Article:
According to the EPA, household leaks can waste more than 1 trillion gallons of water annually nationwide, so each spring they ask everyone to take a week and hunt down the drips and streams of wasted water. Fix-a-Leak Week is March 16-22, and it's a great time to find and fix your leaks so you can save valuable water and money all year long.
For years, North Carolina communities have complained that industrial pork farms pollute their rivers and streams and lower quality of life in the area, but the state has all but ignored their complaints. The EPA is now conducting an investigation of the state's civil rights infringements that could change the game.
Love water? Hunting for a new job? You might be able to make a splash with a career in water protection. Our need for water and wastewater management is only going to grow. Whether you're a scientist, an advocate, a writer or an accountant, you'll be needed!
Dubbed the "Urban Sea," Long Island Sound is one of the nation's most economically important estuaries. Generating $17 billion to $36.6 billion in economic value every year, the Sound is a crucial economic driver of the New York metropolitan region.
For pregnant and nursing mothers, eating more fish is something that the FDA specifically recommends. To lots of people, "fish" equals tuna. It's canned. It's cheap. It's easy. But new analysis from Consumer Reports concludes that tuna's high levels of mercury outweigh its potential benefits for expecting mothers.
In a desperate, last ditch effort, the American Farm Bureau Federation is attempting to foil efforts to clarify Clean Water Act protection for the nation's water resources. However, their aggressive campaign only reinforces the value of clean water to our livelihoods and communities and our national economy.
With interest in the energy-water-climate nexus intensifying, the Union of Concerned Scientists (UCS) has emerged as one of the preeminent organizations and resources on this important environmental and economic issue. John Rogers, senior analyst in the Climate and Energy Program at UCS, is at the heart of their work on the nexus.
The 2014 River Rally in Pittsburgh, Pennsylvania went swimmingly. But as one panel asked, how quickly can the United States end the process that allows hundreds of aging power plants from sucking up enormous amounts of water that kill billions of fish annually? Not as quickly as they - or the fish - would like.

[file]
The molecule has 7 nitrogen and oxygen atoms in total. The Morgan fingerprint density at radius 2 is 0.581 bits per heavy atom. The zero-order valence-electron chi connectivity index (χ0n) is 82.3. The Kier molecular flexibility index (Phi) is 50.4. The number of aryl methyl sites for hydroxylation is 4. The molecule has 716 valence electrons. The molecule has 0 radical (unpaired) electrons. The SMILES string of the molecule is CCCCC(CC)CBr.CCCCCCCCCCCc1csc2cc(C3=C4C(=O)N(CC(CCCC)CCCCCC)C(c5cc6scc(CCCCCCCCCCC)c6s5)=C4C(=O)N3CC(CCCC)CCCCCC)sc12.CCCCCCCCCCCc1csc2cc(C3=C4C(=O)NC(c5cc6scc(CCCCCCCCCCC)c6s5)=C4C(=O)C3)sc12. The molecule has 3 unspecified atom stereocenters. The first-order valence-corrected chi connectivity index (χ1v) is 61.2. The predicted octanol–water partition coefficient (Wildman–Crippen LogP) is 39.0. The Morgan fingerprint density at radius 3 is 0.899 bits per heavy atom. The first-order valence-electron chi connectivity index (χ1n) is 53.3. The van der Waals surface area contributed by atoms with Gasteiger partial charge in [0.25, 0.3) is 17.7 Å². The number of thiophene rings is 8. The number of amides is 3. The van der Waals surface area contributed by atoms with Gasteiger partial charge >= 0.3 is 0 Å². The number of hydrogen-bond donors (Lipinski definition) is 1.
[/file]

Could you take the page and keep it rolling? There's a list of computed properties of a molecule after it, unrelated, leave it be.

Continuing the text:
In another heated week on Years of Living Dangerously, The Vampire Diaries star Ian Somerhalder sat down with an evangelical Christian father and daughter who fundamentally disagree about climate change while 60 Minutes correspondent Lesley Stahl explored Arctic oil and gas development amidst ice melts and rising seas.
The long-awaited Clean Water Act draft rules were released in a document known as the "Waters of the United States," marking one of the most substantial steps towards improved US water quality in years. One problem though: Some industries think it is governmental overreach.
The nation's power plants withdraw massive amounts of water every day from rivers, lakes, and the ocean, destroying 2 billion fish and 528 billion eggs and larvae each year. It's time for states to put a stop to this needless devastation.
It's taken some time, but the EPA has finally taken a first step towards curbing CO2 emissions from new power plants, particularly coal-fired ones. The reaction from the coal industry has been predictable, so what happens next?
The EPA estimates that the annual water requirement for hydraulic fracturing may range from 70 billion to 140 billion gallons (the energy-water nexus in High Definition!). But that's only the start of fracking's water problems!
Should The Golden State allow fracking offshore in the Pacific and atop the Monterey Shale? Impacts are being felt from the Central Valley to Los Angeles; given the earthquakes triggered by injection wells in less seismically active places, there remain concerns about doing so next door to the San Andreas Fault.
A new Waterkeeper and Sierra Club-led coalition report reveals that pollution from coal-fired power plants are contaminating our water supplies, our regulatory agencies and even our political process.
Before you hit the beach, check its status! Storms, sewage leaks and other events can result in dangerous debris or pathogens, which could spoil your day in the sun.